Category Archives: Featured

Mutations and Ageing

That all living things age and then die has been of interest ever since the dawn of abstract thought. With the advent of molecular biology the prospect of studying the ageing process has become a scientific reality that casts aside random speculation. A multi institutional study from the UK just published in Nature, Somatic mutation…


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The Gordon Riots – 1780

Andrew Roberts in his biography of George III, (The Last King of America) which I’ll get to in a subsequent post, describes the Gordon Riots of 1780 as the worst catastrophe to befall London during the interval between the Great Fire in 1666 and the Blitz which began in 1940. Those who saw the disorder…


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Madness is a Feature, Not a Bug

“He was born with a gift of laughter and a sense that the world was mad.” The sentence opens Rafael Sabatini’s novel Scaramouche. It’s also engraved on his tombstone. And it’s also true. Humans as the price for their exalted state of consciousness have been condemned by providence to eternal madness. The two are unalterably…


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Too Much

Winston Churchill remarked that a dominant characteristic of Germany and its people was a tendency to too much. I don’t think the great man was being fair to his Teutonic cousins as the trait seems universal, even more so with every change of the calendar. The descriptor seems to best apply to those parts of…


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Smaller Brains

The human brain is the most complex structure known. As human-like species evolved over several million years into homo sapiens, hominid brain size tripled. Today the average human brain weighs about three pounds. Our nearest primate relative, the chimpanzee, has a brain that weighs less than a pound. Our brains constitute about 2% of body…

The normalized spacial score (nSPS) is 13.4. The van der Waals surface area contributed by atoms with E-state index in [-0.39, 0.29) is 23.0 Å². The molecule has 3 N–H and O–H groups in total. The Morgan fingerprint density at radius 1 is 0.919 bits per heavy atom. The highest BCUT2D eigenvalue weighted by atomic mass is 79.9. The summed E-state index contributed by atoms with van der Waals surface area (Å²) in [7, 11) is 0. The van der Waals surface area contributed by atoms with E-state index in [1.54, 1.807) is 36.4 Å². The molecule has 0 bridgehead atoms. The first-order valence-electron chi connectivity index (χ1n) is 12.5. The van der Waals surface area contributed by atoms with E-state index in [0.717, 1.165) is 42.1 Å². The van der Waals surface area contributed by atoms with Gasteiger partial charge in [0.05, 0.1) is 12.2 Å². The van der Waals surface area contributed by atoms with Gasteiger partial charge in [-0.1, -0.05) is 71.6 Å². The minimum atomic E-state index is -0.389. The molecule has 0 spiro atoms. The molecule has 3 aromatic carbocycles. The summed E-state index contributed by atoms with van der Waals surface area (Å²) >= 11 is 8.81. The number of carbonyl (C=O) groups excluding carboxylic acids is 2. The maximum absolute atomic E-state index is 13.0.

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Met Opera Cancels Next 100 Seasons

Metropolitan Opera general Manager Peter Gelb announced that following this season the venerable company will take a century long sabbatical. The not unexpected action followed Anthony Tommasini’s likening of the current run of Franco Zeffirelli’s production of Puccini’s final opera Turandot to “anti-asian” hostility. Mr Tommasini, music critic for the New York Times, has pointed…


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Pericles’ Funeral Oration

Pericles’ Funeral Oration was recorded, in an edited version, by Thucydides in book two of his History of the Peloponnesian War. The speech was delivered at the end of the first year of the war with Sparta – around 430 BC. It was an Athenian custom of the time to hold an annual commemorative event to…


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On Musical Performance

For a long time I thought that the role of the performer was simply to play (or sing) the notes exactly as they were written in the score. It gradually dawned on me that this literal approach to musical performance was rather simple minded. During my come scritto period I thought Toscanini the prince of…


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Henri Legay

Henri Legay (1920-92) was a French tenor whose career was mostly based in Paris. For a while he supported himself singing while accompanying himself with a guitar at Parisian cabarets. He composed some of the songs he sang. He also played for Edith Piaf and Ives Montand. in 1947 he received a first prize from…


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One Flu Over the Cuckoo’s Nest

There are books abut white fragility which get a lot of attention, both pro and con. Someone needs to write a tome entitled Fragility without any modifier. The pandemic now stalking the world is not the one caused by a newish virus, it’s the one due to a fervid worldwide outbreak of the woollies and…


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